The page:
Director: Henry Joost and Ariel Schulman
Year Released: 2010
Rating: 2.0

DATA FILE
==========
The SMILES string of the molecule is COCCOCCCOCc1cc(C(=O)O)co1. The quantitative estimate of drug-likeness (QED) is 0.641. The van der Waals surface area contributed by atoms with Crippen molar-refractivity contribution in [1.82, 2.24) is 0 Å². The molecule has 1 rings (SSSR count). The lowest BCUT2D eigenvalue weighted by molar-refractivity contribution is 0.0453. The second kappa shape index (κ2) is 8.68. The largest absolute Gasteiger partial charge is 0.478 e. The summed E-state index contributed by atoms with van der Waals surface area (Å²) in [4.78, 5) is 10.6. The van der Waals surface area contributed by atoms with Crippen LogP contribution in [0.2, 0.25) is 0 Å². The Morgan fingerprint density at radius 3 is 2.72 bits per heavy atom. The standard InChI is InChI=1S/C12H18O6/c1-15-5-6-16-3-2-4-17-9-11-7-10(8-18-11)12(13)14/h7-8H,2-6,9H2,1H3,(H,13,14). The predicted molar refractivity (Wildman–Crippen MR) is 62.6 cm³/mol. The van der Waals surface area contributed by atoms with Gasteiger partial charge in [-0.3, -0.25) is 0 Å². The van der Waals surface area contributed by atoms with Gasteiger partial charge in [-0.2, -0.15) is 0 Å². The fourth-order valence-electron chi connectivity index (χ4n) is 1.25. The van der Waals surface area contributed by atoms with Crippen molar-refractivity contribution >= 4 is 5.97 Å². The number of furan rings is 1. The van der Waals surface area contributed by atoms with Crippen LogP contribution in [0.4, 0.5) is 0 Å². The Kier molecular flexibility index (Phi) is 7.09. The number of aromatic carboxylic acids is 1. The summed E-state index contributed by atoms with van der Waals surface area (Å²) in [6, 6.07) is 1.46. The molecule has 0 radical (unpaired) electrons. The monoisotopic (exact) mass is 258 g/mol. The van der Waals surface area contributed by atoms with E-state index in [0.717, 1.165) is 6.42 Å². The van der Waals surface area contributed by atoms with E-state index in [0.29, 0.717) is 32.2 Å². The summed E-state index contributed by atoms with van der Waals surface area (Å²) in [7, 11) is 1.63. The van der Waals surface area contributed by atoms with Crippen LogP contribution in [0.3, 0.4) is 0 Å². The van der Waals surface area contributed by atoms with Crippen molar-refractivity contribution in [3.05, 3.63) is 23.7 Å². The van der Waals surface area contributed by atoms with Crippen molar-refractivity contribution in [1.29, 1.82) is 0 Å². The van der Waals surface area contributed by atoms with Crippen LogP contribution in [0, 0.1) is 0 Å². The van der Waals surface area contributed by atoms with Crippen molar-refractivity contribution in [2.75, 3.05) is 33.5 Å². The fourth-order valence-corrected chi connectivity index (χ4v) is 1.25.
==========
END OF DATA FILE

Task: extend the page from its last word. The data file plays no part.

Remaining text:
Filmmakers Joost and Ariel Schulman 'document' photographer Nev Schulman's online correspondence with the artistic Pierce family from Michigan and, in particular, Nev's long-distance courtship and fascination with their oldest daughter Megan. This whole 'fake documentary' trend is fascinating in a way - this one follows Casey Affleck's movie about Joaquin Phoenix's fake music career and Banksy's movie about the world of graffiti art, not to mention several others - but it's also a little dangerous because of the incredibly complex ethical considerations (isn't there a 'contract' to be had between filmmakers and their audience? Is the attempt to pass off a sham as the real deal a break in that contract?). The filmmakers try laying a 'bombshell' on you with a speech by the woman's husband at the end - which explains the title and its relevance to the (cough, cough) 'true artifact' you just watched - but it doesn't sting the way they think it does. This probably says more about social networking sites like Facebook than the actual Facebook movie does (Fincher's The Social Network), but that's not much of a compliment. Welles played it right with F for Fake; everyone needs to revisit and study that picture carefully.